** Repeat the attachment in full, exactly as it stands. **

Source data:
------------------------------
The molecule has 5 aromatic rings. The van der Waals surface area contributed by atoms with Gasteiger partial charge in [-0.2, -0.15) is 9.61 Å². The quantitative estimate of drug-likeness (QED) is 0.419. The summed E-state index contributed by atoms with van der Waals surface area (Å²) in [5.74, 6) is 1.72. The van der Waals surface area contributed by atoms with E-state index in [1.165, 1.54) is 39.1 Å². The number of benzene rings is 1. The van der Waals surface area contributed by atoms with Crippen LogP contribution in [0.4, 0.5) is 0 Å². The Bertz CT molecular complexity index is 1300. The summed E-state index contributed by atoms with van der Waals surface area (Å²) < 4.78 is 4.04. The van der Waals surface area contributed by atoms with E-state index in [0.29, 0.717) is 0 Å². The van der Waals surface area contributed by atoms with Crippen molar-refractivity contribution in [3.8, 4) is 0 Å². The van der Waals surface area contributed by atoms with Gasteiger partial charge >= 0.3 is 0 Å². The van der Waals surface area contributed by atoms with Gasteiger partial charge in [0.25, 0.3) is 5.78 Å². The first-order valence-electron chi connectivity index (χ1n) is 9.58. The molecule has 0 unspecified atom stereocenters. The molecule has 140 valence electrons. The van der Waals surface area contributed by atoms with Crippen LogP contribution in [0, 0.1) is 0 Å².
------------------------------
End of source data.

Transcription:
The molecule has 5 aromatic rings. The van der Waals surface area contributed by atoms with Gasteiger partial charge in [-0.2, -0.15) is 9.61 Å². The quantitative estimate of drug-likeness (QED) is 0.419. The summed E-state index contributed by atoms with van der Waals surface area (Å²) in [5.74, 6) is 1.72. The van der Waals surface area contributed by atoms with E-state index in [1.165, 1.54) is 39.1 Å². The number of benzene rings is 1. The van der Waals surface area contributed by atoms with Crippen LogP contribution in [0.4, 0.5) is 0 Å². The Bertz CT molecular complexity index is 1300. The summed E-state index contributed by atoms with van der Waals surface area (Å²) < 4.78 is 4.04. The van der Waals surface area contributed by atoms with E-state index in [0.29, 0.717) is 0 Å². The van der Waals surface area contributed by atoms with Crippen molar-refractivity contribution in [3.8, 4) is 0 Å². The van der Waals surface area contributed by atoms with Gasteiger partial charge >= 0.3 is 0 Å². The van der Waals surface area contributed by atoms with Gasteiger partial charge in [0.25, 0.3) is 5.78 Å². The first-order valence-electron chi connectivity index (χ1n) is 9.58. The molecule has 0 unspecified atom stereocenters. The molecule has 140 valence electrons. The van der Waals surface area contributed by atoms with Crippen LogP contribution in [0, 0.1) is 0 Å².